The first week of October is National Family Week, and this year’s theme is "The Grandparent Connection."
In the last several generations, the role of the grandparent in the family has gone through some changes. Today’s grandparents may not fit the traditional mould of grandparents past, but they continue to be very important in the lives of children.
There was a time when families lived close together and grandparents tended to be very involved with their children and grandchildren. In many families, this is still the case, but for others who live across the country or across the world, contact between grandparents and grandchildren can be limited.
Frequent phone calls, letters, emails and photos can keep grandparents up to date on the happenings in the lives of their grandchildren. At the same time, children get to know their grandparents even if they do not get to see each other often. When the chance arises for a visit, they are still familiar to one another.
While many families are separated by distance, the number of grandparents raising their grandchildren is also growing.
It can be difficult to balance the responsibilities of a being a guardian with the more relaxed role of grandparent. These families may face many challenges, as the world has changed since their first turn at parenthood. Grandparents in the role of parents can benefit by seeking advice and support from other parents and professionals.
The high divorce rate among couples also has an effect on family dynamics. When parents divorce, relationships may become strained between grandparents and the ex-spouse of their child. It is important for parents to acknowledge the positive impact a grandparent can have on children, especially providing a safe and friendly person to turn to during stressful times.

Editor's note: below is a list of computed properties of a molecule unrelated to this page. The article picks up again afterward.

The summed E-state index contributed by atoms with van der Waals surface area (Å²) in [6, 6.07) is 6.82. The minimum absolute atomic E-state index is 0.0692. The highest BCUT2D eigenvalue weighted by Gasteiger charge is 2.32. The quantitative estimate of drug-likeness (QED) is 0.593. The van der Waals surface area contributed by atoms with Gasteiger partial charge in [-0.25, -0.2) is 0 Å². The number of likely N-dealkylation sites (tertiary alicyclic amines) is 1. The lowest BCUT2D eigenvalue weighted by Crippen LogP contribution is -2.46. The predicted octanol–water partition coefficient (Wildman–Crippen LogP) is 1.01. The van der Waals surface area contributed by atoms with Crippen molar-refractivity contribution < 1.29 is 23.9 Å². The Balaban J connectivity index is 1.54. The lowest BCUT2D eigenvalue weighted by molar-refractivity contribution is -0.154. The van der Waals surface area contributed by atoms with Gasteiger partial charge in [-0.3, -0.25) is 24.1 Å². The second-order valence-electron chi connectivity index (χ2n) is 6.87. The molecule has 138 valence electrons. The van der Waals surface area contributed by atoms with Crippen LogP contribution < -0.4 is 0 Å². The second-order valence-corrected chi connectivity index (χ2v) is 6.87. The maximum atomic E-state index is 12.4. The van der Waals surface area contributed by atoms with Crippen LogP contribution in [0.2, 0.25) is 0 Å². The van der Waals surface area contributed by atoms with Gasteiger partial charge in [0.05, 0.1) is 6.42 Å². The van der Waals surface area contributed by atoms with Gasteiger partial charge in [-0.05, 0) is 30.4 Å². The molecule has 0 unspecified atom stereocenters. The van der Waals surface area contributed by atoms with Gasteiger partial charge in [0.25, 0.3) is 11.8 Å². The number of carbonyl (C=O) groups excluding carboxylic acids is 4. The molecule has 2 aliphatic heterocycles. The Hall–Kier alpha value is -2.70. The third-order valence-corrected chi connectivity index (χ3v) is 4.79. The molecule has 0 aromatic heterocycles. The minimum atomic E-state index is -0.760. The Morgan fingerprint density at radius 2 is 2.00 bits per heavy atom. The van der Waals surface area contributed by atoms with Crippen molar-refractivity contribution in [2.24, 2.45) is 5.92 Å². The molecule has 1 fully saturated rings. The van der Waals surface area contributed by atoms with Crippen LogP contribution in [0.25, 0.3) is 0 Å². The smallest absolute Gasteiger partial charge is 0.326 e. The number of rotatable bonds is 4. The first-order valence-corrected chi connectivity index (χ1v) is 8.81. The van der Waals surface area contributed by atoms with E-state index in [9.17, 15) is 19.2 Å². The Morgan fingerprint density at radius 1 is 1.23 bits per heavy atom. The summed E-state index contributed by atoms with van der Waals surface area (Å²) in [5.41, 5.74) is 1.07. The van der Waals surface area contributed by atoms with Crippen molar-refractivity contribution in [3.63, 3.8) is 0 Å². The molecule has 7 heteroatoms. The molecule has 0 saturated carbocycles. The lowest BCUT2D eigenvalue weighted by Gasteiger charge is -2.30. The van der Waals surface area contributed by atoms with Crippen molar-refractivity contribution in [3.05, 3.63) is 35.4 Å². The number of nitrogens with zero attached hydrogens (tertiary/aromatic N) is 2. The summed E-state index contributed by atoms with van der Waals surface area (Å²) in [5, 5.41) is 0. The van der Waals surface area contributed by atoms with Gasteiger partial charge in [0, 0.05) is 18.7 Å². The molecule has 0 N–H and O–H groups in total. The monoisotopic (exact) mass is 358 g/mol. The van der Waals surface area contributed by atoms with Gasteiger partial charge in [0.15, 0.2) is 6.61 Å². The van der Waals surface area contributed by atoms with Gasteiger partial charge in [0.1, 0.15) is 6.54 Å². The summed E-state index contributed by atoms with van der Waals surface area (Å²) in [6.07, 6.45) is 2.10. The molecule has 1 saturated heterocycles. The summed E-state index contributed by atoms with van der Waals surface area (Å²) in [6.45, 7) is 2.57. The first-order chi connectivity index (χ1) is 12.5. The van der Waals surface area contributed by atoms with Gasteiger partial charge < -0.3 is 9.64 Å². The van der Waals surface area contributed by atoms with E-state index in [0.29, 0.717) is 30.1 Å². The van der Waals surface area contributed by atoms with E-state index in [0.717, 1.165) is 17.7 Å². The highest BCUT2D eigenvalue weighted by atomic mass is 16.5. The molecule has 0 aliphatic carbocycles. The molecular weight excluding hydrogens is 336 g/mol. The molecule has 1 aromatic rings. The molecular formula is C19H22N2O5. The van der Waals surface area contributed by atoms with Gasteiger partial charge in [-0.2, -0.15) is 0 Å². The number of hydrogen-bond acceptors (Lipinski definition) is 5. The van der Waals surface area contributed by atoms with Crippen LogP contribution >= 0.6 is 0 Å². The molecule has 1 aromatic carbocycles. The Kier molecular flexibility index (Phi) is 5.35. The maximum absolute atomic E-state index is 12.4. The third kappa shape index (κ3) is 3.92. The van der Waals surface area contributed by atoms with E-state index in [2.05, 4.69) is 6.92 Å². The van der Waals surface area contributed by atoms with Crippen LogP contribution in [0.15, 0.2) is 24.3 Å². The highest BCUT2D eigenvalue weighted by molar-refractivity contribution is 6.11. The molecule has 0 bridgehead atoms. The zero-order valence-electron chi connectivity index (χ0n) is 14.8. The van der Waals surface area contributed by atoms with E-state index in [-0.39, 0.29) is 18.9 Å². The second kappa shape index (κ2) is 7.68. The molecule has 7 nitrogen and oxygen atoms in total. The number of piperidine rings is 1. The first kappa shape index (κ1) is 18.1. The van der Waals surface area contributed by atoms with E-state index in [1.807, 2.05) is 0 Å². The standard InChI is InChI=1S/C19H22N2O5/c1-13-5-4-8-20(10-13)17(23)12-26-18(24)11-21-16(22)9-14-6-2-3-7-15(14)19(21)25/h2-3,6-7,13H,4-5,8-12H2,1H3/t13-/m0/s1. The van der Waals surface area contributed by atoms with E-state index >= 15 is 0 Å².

A poor relationship between the grandparent and parent does not need to filter down to the grandchildren. Parents may need to put their own feelings aside to allow their children the opportunity to know their grandparents. In turn, this gives the grandparent a second chance to do things differently. Unless a child’s safety is ever in question, he or she will usually benefit from having a good relationship with grandparents.
Another factor that affects many grandparents today is that parents are having children later in life, which delays grandparenthood. Being a grandparent to young children at age 50 is very different from starting at age 70 or beyond. Older grandparents may not have the same energy level as they once had, but they still have much to offer.
Parenting itself has gone through many changes within the last generation or two. Grandparents may sometimes find they do not agree with their children’s ideas about child rearing, which can lead to conflict. Parents need to let grandparents know their expectations, while at the same time respecting the right of a grandparent to "spoil" the children a little.
The actual role a grandparent plays may vary from family to family, but the significance of being involved in the lives of the extended family is undeniable.
On Sunday, Sept. 30, from 1-4 p.m., grandparents, parents and children of all ages are invited to attend Brandon’s third annual Kickoff Party to celebrate National Family Week. It will be held at Princess Park and will feature a free concert with Fred Penner and other children’s entertainment, as well as fun activities and community displays.
Shawna Munro works at the Elspeth Reid Family Resource Centre, a facility of Child and Family Services of Western Manitoba that offers
parenting information and support.
» 255 Ninth St., Brandon
Republished from the Brandon Sun print edition September 20, 2012